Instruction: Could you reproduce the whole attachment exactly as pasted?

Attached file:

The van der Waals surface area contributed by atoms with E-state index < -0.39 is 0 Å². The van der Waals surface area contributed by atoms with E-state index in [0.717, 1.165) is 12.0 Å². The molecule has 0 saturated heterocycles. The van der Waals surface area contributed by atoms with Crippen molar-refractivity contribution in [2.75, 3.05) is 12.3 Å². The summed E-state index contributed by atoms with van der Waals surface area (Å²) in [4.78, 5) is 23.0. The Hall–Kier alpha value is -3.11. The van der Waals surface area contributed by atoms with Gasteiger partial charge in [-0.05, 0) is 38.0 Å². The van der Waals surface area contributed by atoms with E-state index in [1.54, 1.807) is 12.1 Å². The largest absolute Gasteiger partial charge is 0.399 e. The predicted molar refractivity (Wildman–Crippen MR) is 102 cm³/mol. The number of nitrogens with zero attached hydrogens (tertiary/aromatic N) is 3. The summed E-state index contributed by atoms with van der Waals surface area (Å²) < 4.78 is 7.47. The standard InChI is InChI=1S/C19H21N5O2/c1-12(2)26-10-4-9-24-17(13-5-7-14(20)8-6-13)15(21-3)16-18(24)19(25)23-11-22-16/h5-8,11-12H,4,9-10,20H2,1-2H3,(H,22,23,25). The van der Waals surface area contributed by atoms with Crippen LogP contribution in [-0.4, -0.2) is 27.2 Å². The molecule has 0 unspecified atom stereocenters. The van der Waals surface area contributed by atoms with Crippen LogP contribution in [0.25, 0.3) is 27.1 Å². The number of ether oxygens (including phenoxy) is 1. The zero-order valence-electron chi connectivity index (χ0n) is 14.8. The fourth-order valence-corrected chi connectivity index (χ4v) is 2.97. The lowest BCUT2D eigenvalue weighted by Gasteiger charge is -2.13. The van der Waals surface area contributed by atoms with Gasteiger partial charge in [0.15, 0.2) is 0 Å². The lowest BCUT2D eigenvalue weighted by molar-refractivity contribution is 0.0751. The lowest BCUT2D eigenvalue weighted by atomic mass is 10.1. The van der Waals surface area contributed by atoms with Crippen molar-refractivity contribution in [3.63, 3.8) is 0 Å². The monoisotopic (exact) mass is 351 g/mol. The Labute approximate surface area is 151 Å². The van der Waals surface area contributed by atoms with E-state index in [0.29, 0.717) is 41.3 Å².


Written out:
The van der Waals surface area contributed by atoms with E-state index < -0.39 is 0 Å². The van der Waals surface area contributed by atoms with E-state index in [0.717, 1.165) is 12.0 Å². The molecule has 0 saturated heterocycles. The van der Waals surface area contributed by atoms with Crippen molar-refractivity contribution in [2.75, 3.05) is 12.3 Å². The summed E-state index contributed by atoms with van der Waals surface area (Å²) in [4.78, 5) is 23.0. The Hall–Kier alpha value is -3.11. The van der Waals surface area contributed by atoms with Gasteiger partial charge in [-0.05, 0) is 38.0 Å². The van der Waals surface area contributed by atoms with E-state index in [1.54, 1.807) is 12.1 Å². The largest absolute Gasteiger partial charge is 0.399 e. The predicted molar refractivity (Wildman–Crippen MR) is 102 cm³/mol. The number of nitrogens with zero attached hydrogens (tertiary/aromatic N) is 3. The summed E-state index contributed by atoms with van der Waals surface area (Å²) < 4.78 is 7.47. The standard InChI is InChI=1S/C19H21N5O2/c1-12(2)26-10-4-9-24-17(13-5-7-14(20)8-6-13)15(21-3)16-18(24)19(25)23-11-22-16/h5-8,11-12H,4,9-10,20H2,1-2H3,(H,22,23,25). The van der Waals surface area contributed by atoms with Crippen LogP contribution in [-0.4, -0.2) is 27.2 Å². The molecule has 0 unspecified atom stereocenters. The van der Waals surface area contributed by atoms with Crippen LogP contribution in [0.25, 0.3) is 27.1 Å². The number of ether oxygens (including phenoxy) is 1. The zero-order valence-electron chi connectivity index (χ0n) is 14.8. The fourth-order valence-corrected chi connectivity index (χ4v) is 2.97. The lowest BCUT2D eigenvalue weighted by Gasteiger charge is -2.13. The van der Waals surface area contributed by atoms with Gasteiger partial charge in [0.15, 0.2) is 0 Å². The lowest BCUT2D eigenvalue weighted by molar-refractivity contribution is 0.0751. The lowest BCUT2D eigenvalue weighted by atomic mass is 10.1. The van der Waals surface area contributed by atoms with Crippen molar-refractivity contribution in [3.63, 3.8) is 0 Å². The monoisotopic (exact) mass is 351 g/mol. The Labute approximate surface area is 151 Å². The van der Waals surface area contributed by atoms with E-state index in [0.29, 0.717) is 41.3 Å².